Some conclusions

There are three points that might be drawn from this morning’s Gospel reading:

1, God gives to us in Christ, and in the Sacrament, so too we must give lovingly.

2, Doctrine and belief must be related to discipleship, indeed they are meaningless unless they are reflected in how we live our lives, a point made by Saint Paul in his Letter to the Ephesians.

3, Our sacramental practice must always be related to how we live our lives every day so that we make Christ’s love visible.

To summarise, our doctrines and creedal expressions, our attention to Scripture and our attention to sacramental life find their fullest meaning in how we reflect God’s love for each other and how we express God’s love for those who are left without loving care. For they too are made in God’s image and likeness, and in their faces we see the face of Christ.

And so, may all we think, say and do be to the praise, honour and glory of God, + Father, Son and Holy Spirit. Amen.

‘Whoever eats of this bread will live for ever’ (John 6: 51) … bread on sale in a shop in Dublin (Photograph: Patrick Comerford, 2018)

John 6: 51-58:

51 I am the living bread that came down from heaven. Whoever eats of this bread will live for ever; and the bread that I will give for the life of the world is my flesh.’

52 The Jews then disputed among themselves, saying, ‘How can this man give us his flesh to eat?’ 53 So Jesus said to them, ‘Very truly, I tell you, unless you eat the flesh of the Son of Man and drink his blood, you have no life in you. 54 Those who eat my flesh and drink my blood have eternal life, and I will raise them up on the last day; 55 for my flesh is true food and my blood is true drink. 56 Those who eat my flesh and drink my blood abide in me, and I in them. 57 Just as the living Father sent me, and I live because of the Father, so whoever eats me will live because of me. 58 This is the bread that came down from heaven, not like that which your ancestors ate, and they died. But the one who eats this bread will live for ever.’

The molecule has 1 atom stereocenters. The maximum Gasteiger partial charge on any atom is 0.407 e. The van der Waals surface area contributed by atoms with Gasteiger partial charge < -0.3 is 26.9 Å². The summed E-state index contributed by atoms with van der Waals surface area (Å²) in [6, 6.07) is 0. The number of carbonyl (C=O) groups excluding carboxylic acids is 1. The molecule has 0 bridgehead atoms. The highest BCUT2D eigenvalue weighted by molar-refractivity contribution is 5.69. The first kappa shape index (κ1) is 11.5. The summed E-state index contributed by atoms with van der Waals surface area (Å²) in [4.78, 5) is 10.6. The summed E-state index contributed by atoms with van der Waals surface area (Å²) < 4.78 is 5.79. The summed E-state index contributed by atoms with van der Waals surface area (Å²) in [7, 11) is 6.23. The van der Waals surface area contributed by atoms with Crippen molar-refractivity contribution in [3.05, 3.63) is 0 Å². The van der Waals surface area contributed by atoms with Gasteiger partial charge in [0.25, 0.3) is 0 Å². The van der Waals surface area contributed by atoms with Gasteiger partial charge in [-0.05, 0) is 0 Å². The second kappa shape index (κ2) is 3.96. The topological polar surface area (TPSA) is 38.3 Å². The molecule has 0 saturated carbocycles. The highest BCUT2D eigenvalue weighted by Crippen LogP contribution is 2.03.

‘He provides food for those who fear him’ (Psalm 111: ) … bread on a shop shelf in Powerscourt, Co Wicklow (Photograph: Patrick Comerford)

Liturgical Colour: Green.

The Collect:

Almighty and everlasting God,
you are always more ready to hear than we to pray
and to give more than either we desire, or deserve:
Pour down upon us the abundance of your mercy,
forgiving us those things of which our conscience is afraid,
and giving us those good things
which we are not worthy to ask
save through the merits and mediation
of Jesus Christ your Son our Lord.

‘Bread of the world in mercy broken’ (Hymn 403) … bread in a Greek baker’s window (Photograph: Patrick Comerford)

Hymns:

643: Be thou my vision, (CD 37);
346: Angel voices, ever singing (CD 21);
425: Jesus, thou joy of loving hearts (CD 25).

‘Bread of the world in mercy broken’ (Hymn 403) … bread in the window of Hindleys Bakery, Tamworth Street, Lichfield (Photograph: Patrick Comerford)

Scripture quotations are from the New Revised Standard Version Bible, copyright © 1989 by the Division of Christian Education of the National Council of Churches of Christ in the USA, and are used by permission. All rights reserved.